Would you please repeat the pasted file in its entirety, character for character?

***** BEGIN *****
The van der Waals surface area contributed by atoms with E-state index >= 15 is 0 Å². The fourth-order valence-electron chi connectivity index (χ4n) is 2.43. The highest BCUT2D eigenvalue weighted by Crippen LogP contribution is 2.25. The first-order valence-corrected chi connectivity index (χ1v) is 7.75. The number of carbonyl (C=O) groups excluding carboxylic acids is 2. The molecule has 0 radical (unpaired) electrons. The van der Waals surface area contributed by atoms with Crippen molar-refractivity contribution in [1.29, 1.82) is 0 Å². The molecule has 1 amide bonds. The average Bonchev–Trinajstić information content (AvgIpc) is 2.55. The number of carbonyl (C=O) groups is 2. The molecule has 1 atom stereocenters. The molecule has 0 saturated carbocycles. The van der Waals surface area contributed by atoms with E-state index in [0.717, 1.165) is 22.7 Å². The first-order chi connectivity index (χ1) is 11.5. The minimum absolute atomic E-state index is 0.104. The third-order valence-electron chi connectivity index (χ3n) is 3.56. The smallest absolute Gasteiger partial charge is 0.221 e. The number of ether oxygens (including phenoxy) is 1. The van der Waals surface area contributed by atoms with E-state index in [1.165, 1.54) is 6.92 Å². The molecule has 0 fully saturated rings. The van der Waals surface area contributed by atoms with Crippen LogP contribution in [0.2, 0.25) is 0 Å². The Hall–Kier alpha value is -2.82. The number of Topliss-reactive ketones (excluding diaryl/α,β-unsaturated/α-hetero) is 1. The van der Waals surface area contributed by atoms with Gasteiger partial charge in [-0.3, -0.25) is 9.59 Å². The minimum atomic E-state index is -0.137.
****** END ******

The van der Waals surface area contributed by atoms with E-state index >= 15 is 0 Å². The fourth-order valence-electron chi connectivity index (χ4n) is 2.43. The highest BCUT2D eigenvalue weighted by Crippen LogP contribution is 2.25. The first-order valence-corrected chi connectivity index (χ1v) is 7.75. The number of carbonyl (C=O) groups excluding carboxylic acids is 2. The molecule has 0 radical (unpaired) electrons. The van der Waals surface area contributed by atoms with Crippen molar-refractivity contribution in [1.29, 1.82) is 0 Å². The molecule has 1 amide bonds. The average Bonchev–Trinajstić information content (AvgIpc) is 2.55. The number of carbonyl (C=O) groups is 2. The molecule has 1 atom stereocenters. The molecule has 0 saturated carbocycles. The van der Waals surface area contributed by atoms with E-state index in [0.717, 1.165) is 22.7 Å². The first-order chi connectivity index (χ1) is 11.5. The minimum absolute atomic E-state index is 0.104. The third-order valence-electron chi connectivity index (χ3n) is 3.56. The smallest absolute Gasteiger partial charge is 0.221 e. The number of ether oxygens (including phenoxy) is 1. The van der Waals surface area contributed by atoms with E-state index in [1.165, 1.54) is 6.92 Å². The molecule has 0 fully saturated rings. The van der Waals surface area contributed by atoms with Crippen LogP contribution in [0.2, 0.25) is 0 Å². The Hall–Kier alpha value is -2.82. The number of Topliss-reactive ketones (excluding diaryl/α,β-unsaturated/α-hetero) is 1. The van der Waals surface area contributed by atoms with Gasteiger partial charge in [-0.3, -0.25) is 9.59 Å². The minimum atomic E-state index is -0.137.